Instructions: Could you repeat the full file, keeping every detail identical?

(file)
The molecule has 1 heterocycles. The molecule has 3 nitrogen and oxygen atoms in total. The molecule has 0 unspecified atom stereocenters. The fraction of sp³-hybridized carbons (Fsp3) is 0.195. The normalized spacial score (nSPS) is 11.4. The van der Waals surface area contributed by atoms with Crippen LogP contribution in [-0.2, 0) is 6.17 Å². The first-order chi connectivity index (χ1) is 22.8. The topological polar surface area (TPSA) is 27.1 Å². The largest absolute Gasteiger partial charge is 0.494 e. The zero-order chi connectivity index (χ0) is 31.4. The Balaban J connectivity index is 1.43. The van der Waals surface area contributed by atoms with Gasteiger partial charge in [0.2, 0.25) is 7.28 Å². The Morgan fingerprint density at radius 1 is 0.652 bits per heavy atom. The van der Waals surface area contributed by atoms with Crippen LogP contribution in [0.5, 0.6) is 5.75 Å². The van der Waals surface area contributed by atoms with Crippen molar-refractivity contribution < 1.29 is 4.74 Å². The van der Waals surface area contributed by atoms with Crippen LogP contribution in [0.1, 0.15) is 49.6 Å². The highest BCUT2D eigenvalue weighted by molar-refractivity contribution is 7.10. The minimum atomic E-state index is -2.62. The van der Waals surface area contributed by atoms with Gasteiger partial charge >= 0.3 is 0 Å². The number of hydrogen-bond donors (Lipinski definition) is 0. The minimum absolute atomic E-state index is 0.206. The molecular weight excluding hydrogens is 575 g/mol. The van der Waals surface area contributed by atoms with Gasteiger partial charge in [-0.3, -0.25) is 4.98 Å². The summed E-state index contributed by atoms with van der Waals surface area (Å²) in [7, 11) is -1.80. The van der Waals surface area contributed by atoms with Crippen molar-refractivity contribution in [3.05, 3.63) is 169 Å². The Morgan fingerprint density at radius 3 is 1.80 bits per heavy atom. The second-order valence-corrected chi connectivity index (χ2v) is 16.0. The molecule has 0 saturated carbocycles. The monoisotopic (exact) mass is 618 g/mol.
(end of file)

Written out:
The molecule has 1 heterocycles. The molecule has 3 nitrogen and oxygen atoms in total. The molecule has 0 unspecified atom stereocenters. The fraction of sp³-hybridized carbons (Fsp3) is 0.195. The normalized spacial score (nSPS) is 11.4. The van der Waals surface area contributed by atoms with Crippen LogP contribution in [-0.2, 0) is 6.17 Å². The first-order chi connectivity index (χ1) is 22.8. The topological polar surface area (TPSA) is 27.1 Å². The largest absolute Gasteiger partial charge is 0.494 e. The zero-order chi connectivity index (χ0) is 31.4. The Balaban J connectivity index is 1.43. The van der Waals surface area contributed by atoms with Gasteiger partial charge in [0.2, 0.25) is 7.28 Å². The Morgan fingerprint density at radius 1 is 0.652 bits per heavy atom. The van der Waals surface area contributed by atoms with Crippen LogP contribution in [0.5, 0.6) is 5.75 Å². The van der Waals surface area contributed by atoms with Crippen molar-refractivity contribution < 1.29 is 4.74 Å². The van der Waals surface area contributed by atoms with Crippen LogP contribution in [0.1, 0.15) is 49.6 Å². The highest BCUT2D eigenvalue weighted by molar-refractivity contribution is 7.10. The minimum atomic E-state index is -2.62. The van der Waals surface area contributed by atoms with Gasteiger partial charge >= 0.3 is 0 Å². The number of hydrogen-bond donors (Lipinski definition) is 0. The minimum absolute atomic E-state index is 0.206. The molecular weight excluding hydrogens is 575 g/mol. The van der Waals surface area contributed by atoms with Gasteiger partial charge in [-0.3, -0.25) is 4.98 Å². The summed E-state index contributed by atoms with van der Waals surface area (Å²) in [7, 11) is -1.80. The van der Waals surface area contributed by atoms with Crippen molar-refractivity contribution in [3.05, 3.63) is 169 Å². The Morgan fingerprint density at radius 3 is 1.80 bits per heavy atom. The second-order valence-corrected chi connectivity index (χ2v) is 16.0. The molecule has 0 saturated carbocycles. The monoisotopic (exact) mass is 618 g/mol.